High-density lipoprotein particle concentration and subclinical atherosclerosis of the carotid arteries in Japanese men

SESSA Research group

Research output: Contribution to journalArticle

10 Citations (Scopus)

Abstract

The association of high-density lipoprotein particle (HDL-P) with atherosclerosis may be stronger than that of HDL-cholesterol (HDL-C) and independent of conventional cardiovascular risk factors. Whether associations persist in populations at low risk of coronary heart disease (CHD) remains unclear. This study examines the associations of HDL-P and HDL-C with carotid intima-media thickness (cIMT) and plaque counts among Japanese men, who characteristically have higher HDL-C levels and a lower CHD burden than those in men of Western populations. Methods: We cross-sectionally examined a community-based sample of 870 Japanese men aged 40-79 years, free of known clinical cardiovascular disease (CVD) and not on lipid-lowering medication. Participants were randomly selected among Japanese living in Kusatsu City in Shiga, Japan. Results: Both HDL-P and HDL-C were inversely and independently associated with cIMT in models adjusted for conventional CHD risk factors, including low-density lipoprotein cholesterol (LDL-C) and diabetes. HDL-P maintained an association with cIMT after further adjustment for HDL-C (P<0.01), whereas the association of HDL-C with cIMT was noticeably absent after inclusion of HDL-P in the model. In plaque counts of the carotid arteries, HDL-P was significantly associated with a reduction in plaque count, whereas HDL-C was not. Conclusion: HDL-P, in comparison to HDL-C, is more strongly associated with measures of carotid atherosclerosis in a cross-sectional study of Japanese men. Findings demonstrate that, HDL-P is a strong correlate of subclinical atherosclerosis even in a population at low risk for CHD.

Original languageEnglish
Pages (from-to)444-450
Number of pages7
JournalAtherosclerosis
Volume239
Issue number2
DOIs
Publication statusPublished - 2015 Apr 1

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HDL Lipoproteins
Carotid Arteries
HDL Cholesterol
Atherosclerosis
Carotid Intima-Media Thickness
Coronary Disease
Carotid Artery Diseases
Carotid Stenosis
Hypercholesterolemia
LDL Cholesterol
Japan
Cardiovascular Diseases
Cross-Sectional Studies
Lipids
Population

Keywords

  • Carotid intima-media thickness (cIMT)
  • High-density lipoprotein (HDL) cholesterol
  • High-density lipoprotein (HDL) particle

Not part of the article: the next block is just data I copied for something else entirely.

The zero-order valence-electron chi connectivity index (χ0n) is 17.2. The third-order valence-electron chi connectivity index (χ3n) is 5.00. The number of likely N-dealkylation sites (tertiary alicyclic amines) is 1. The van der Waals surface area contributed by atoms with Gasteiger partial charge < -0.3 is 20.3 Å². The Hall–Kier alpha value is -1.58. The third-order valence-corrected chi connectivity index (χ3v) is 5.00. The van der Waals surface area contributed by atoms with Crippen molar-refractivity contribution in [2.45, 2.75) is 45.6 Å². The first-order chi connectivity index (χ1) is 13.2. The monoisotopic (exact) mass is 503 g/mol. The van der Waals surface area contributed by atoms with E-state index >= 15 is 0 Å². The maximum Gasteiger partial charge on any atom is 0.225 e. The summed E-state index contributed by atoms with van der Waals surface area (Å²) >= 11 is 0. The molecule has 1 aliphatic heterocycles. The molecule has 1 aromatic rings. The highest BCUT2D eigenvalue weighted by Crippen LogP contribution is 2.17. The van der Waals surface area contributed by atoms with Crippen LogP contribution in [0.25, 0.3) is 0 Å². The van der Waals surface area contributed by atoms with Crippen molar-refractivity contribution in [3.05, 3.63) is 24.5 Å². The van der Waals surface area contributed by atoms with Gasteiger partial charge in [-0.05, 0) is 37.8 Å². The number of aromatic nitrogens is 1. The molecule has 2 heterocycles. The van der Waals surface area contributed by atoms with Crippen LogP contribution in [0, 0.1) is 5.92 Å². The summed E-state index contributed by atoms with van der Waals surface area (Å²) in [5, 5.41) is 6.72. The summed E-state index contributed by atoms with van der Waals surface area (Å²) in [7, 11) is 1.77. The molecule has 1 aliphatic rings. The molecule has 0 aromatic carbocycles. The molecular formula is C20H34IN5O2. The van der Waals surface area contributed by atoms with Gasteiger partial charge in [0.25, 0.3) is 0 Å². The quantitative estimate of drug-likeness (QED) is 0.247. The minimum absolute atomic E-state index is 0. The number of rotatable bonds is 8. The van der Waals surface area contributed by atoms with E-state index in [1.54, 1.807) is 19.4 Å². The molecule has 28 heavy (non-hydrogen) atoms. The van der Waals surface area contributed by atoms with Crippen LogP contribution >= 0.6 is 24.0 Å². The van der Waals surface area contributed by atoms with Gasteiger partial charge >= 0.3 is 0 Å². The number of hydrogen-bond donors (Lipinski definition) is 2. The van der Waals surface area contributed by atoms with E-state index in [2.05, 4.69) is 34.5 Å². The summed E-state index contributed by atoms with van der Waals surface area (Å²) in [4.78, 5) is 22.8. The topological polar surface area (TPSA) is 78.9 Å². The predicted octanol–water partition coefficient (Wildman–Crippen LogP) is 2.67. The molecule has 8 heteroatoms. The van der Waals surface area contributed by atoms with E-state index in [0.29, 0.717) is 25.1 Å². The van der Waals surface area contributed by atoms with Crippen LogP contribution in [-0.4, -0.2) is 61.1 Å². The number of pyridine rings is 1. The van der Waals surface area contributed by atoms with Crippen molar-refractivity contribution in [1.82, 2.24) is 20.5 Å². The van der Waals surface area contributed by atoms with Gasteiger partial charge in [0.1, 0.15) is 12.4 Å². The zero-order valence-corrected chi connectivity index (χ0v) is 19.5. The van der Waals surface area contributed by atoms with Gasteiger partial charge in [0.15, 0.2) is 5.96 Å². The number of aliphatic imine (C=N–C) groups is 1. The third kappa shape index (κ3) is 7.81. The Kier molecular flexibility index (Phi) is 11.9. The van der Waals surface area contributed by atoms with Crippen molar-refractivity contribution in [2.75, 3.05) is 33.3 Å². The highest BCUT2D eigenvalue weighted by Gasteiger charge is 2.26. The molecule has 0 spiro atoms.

• Plaque count
  • Subclinical atherosclerosis

ASJC Scopus subject areas

  • Cardiology and Cardiovascular Medicine

Cite this

High-density lipoprotein particle concentration and subclinical atherosclerosis of the carotid arteries in Japanese men. / SESSA Research group.

In: Atherosclerosis, Vol. 239, No. 2, 01.04.2015, p. 444-450.

Research output: Contribution to journalArticle

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title = "High-density lipoprotein particle concentration and subclinical atherosclerosis of the carotid arteries in Japanese men",
abstract = "The association of high-density lipoprotein particle (HDL-P) with atherosclerosis may be stronger than that of HDL-cholesterol (HDL-C) and independent of conventional cardiovascular risk factors. Whether associations persist in populations at low risk of coronary heart disease (CHD) remains unclear. This study examines the associations of HDL-P and HDL-C with carotid intima-media thickness (cIMT) and plaque counts among Japanese men, who characteristically have higher HDL-C levels and a lower CHD burden than those in men of Western populations. Methods: We cross-sectionally examined a community-based sample of 870 Japanese men aged 40-79 years, free of known clinical cardiovascular disease (CVD) and not on lipid-lowering medication. Participants were randomly selected among Japanese living in Kusatsu City in Shiga, Japan. Results: Both HDL-P and HDL-C were inversely and independently associated with cIMT in models adjusted for conventional CHD risk factors, including low-density lipoprotein cholesterol (LDL-C) and diabetes. HDL-P maintained an association with cIMT after further adjustment for HDL-C (P<0.01), whereas the association of HDL-C with cIMT was noticeably absent after inclusion of HDL-P in the model. In plaque counts of the carotid arteries, HDL-P was significantly associated with a reduction in plaque count, whereas HDL-C was not. Conclusion: HDL-P, in comparison to HDL-C, is more strongly associated with measures of carotid atherosclerosis in a cross-sectional study of Japanese men. Findings demonstrate that, HDL-P is a strong correlate of subclinical atherosclerosis even in a population at low risk for CHD.",
keywords = "Carotid intima-media thickness (cIMT), High-density lipoprotein (HDL) cholesterol, High-density lipoprotein (HDL) particle, Plaque count, Subclinical atherosclerosis",